Georgetown University Medical Center announces launch of clinical trial for Lewy body dementia

Georgetown University Medical Center announces the launch of the only known therapeutic (disease modifying) clinical trial for Lewy body dementia, a neurological disorder that affects a million people in the United States for which there are no approved medications that modify the disease.

The researchers are studying bosutinib (Bosulif®)––approved by the U.S. Food and Drug Administration (FDA) to treat a form of leukemia, but not approved for other uses.

The repurposing of this cancer drug for neurologic disorders is based on research from the Laboratory of Dementia and Parkinsonism at Georgetown University Medical Center, a Lewy Body Dementia Association "Research Center of Excellence."

The clinical trial's principal investigator, Fernando Pagan, MD, says a treatment for Lewy body dementia, the second most common cause of dementia, is desperately needed.

Lewy body dementia is often confused with Alzheimer's or Parkinson's disease. People with Lewy body dementia experience various symptoms including problems with cognition or memory, behavior and mood, but people with this disorder also have movement problems like those seen with Parkinson's disease."

Pagan, medical director of Georgetown's Translational Neurotherapeutics Program (TNP) and director of the Movement Disorders Clinic at MedStar Georgetown University Hospital

"The first clinical step in studying bosutinib in Lewy body dementia is to carefully examine if the drug is safe and if it is tolerable, and we'll do that in this trial," Pagan says. "We'll also look to see if they can change the levels the abnormal proteins and dopamine in the blood and spinal fluid."

Thirty (30) patients with Lewy body dementia will be enrolled for the bosutinib study through MedStar Georgetown, Georgetown's clinical partner.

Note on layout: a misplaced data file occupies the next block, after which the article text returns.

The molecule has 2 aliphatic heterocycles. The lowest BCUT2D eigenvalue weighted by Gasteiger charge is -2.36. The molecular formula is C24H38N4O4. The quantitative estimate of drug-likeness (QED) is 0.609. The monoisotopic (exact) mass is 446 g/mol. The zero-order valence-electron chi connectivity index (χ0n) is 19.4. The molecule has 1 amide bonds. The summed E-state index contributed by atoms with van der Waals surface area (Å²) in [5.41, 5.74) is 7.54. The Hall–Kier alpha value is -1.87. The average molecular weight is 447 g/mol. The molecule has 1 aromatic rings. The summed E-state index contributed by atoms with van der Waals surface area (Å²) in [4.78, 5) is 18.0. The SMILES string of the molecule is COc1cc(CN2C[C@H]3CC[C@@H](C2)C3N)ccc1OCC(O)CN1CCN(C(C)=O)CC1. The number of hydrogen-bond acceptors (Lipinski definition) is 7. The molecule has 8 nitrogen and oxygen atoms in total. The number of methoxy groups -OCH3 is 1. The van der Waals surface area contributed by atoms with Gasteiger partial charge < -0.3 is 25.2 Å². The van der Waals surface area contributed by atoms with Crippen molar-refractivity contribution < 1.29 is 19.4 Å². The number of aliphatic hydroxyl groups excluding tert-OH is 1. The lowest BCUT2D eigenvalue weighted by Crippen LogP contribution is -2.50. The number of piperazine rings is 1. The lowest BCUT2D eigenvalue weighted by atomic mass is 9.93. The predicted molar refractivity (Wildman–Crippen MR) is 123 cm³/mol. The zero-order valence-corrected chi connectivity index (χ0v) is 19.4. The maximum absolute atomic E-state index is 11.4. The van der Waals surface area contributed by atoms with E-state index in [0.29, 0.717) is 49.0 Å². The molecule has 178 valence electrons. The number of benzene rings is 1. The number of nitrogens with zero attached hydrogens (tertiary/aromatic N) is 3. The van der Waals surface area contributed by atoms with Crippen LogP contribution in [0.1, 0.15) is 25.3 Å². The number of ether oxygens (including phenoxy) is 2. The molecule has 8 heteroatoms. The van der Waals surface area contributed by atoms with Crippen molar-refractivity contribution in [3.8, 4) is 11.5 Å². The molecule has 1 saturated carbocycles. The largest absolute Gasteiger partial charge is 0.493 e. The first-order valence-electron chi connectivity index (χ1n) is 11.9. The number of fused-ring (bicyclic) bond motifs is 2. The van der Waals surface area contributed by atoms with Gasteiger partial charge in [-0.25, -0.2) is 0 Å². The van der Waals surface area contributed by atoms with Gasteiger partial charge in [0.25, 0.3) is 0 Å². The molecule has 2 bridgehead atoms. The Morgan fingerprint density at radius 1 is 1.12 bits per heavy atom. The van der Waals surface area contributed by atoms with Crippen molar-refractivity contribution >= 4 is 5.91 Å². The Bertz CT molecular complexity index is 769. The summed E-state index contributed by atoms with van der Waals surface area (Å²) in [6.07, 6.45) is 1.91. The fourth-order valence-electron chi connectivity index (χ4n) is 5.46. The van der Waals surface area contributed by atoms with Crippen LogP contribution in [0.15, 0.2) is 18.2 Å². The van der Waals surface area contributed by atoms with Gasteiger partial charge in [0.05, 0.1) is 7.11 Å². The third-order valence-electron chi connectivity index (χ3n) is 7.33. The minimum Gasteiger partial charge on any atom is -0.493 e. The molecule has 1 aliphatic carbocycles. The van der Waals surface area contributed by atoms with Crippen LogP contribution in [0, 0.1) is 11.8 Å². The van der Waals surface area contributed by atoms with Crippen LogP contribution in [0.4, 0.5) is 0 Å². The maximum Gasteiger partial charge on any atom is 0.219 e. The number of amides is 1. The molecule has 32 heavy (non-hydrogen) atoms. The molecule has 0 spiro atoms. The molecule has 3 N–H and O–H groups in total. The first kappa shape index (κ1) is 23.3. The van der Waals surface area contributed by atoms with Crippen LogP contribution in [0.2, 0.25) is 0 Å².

The study is a phase II, randomized double blind, placebo controlled clinical trial, meaning study participants will be randomly selected by a computer to receive the active drug (bosutinib) or an inactive pill called a placebo. Neither the patient nor the health care providers will know whether the study participant is taking the active drug or placebo (double blinded). Participants must have a study partner to accompany them to clinic visits.

Alpha-synuclein accumulation can cause the loss of dopamine, which controls movement, emotions, attention and other cognitive functions. Other proteins, beta-amyloid and tau, are also thought to contribute to the disease.

Animal studies have shown that bosutinib, can lower the levels of alpha-synuclein, tau and beta-amyloid; reverse the loss of dopamine; and reduce inflammation in the brain. These animal studies have also shown that bosutinib may be able to decrease inflammation and reverse dopamine loss at lower doses than what is used for leukemia.

Bosutinib is the second investigational drug developed by the Translational Neurotherapeutics Program to be validated in animal studies and advance to clinical trials.

"We have been studying bosutinib for almost a decade as a potential therapy to modify neurodegenerative pathologies, including Lewy body dementia," says Charbel Moussa, MBBS, PhD, clinical and scientific research director of the TNP and director of the Laboratory of Dementia and Parkinsonism.

"In animal models, bosutinib ameliorates neurodegenerative pathologies and behavior at much lower doses than the cancer dose, providing strong feasibility to study this drug in individuals with LBD," adds Moussa.

The clinical trial is being funded by an Alzheimer's Association grant (#PCT19-604325) received by Moussa.

Patients seeking information about this and other dementia or movement disorders research should contact Joy Arellano at [email protected] Additional information can be found at

The FDA has approved an "investigation new drug" (IND) application submitted by Georgetown to study bosutinib.

Georgetown University has a granted patent in Australia and pending patent applications in US and other foreign jurisdictions on the use of bosutinib to treat alpha-synucleopathies. Moussa, a co-investigator on the study, is named as the inventor on the patent.


The opinions expressed here are the views of the writer and do not necessarily reflect the views and opinions of News Medical.
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